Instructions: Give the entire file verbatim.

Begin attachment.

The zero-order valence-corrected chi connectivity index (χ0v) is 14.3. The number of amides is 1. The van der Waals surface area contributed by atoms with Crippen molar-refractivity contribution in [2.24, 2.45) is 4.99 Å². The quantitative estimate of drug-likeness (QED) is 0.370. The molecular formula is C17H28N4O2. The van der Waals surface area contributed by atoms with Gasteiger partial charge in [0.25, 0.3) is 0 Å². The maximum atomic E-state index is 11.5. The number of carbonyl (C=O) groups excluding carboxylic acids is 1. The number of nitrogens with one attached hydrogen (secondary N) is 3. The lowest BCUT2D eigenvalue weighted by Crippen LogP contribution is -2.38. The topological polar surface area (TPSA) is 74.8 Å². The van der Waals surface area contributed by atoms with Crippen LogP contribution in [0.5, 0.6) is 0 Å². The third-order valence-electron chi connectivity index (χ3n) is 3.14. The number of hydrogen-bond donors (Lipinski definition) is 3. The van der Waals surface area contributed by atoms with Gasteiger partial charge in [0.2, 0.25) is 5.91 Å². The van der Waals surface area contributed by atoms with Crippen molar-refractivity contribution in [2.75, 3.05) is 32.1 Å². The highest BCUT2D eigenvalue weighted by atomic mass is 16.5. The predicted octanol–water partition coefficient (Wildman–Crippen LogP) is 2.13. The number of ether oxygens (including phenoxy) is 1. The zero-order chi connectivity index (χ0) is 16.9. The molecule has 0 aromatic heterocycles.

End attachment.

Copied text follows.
The zero-order valence-corrected chi connectivity index (χ0v) is 14.3. The number of amides is 1. The van der Waals surface area contributed by atoms with Crippen molar-refractivity contribution in [2.24, 2.45) is 4.99 Å². The quantitative estimate of drug-likeness (QED) is 0.370. The molecular formula is C17H28N4O2. The van der Waals surface area contributed by atoms with Gasteiger partial charge in [0.25, 0.3) is 0 Å². The maximum atomic E-state index is 11.5. The number of carbonyl (C=O) groups excluding carboxylic acids is 1. The number of nitrogens with one attached hydrogen (secondary N) is 3. The lowest BCUT2D eigenvalue weighted by Crippen LogP contribution is -2.38. The topological polar surface area (TPSA) is 74.8 Å². The van der Waals surface area contributed by atoms with Crippen LogP contribution in [0.5, 0.6) is 0 Å². The third-order valence-electron chi connectivity index (χ3n) is 3.14. The number of hydrogen-bond donors (Lipinski definition) is 3. The van der Waals surface area contributed by atoms with Gasteiger partial charge in [0.2, 0.25) is 5.91 Å². The van der Waals surface area contributed by atoms with Crippen molar-refractivity contribution in [2.75, 3.05) is 32.1 Å². The highest BCUT2D eigenvalue weighted by atomic mass is 16.5. The predicted octanol–water partition coefficient (Wildman–Crippen LogP) is 2.13. The number of ether oxygens (including phenoxy) is 1. The zero-order chi connectivity index (χ0) is 16.9. The molecule has 0 aromatic heterocycles.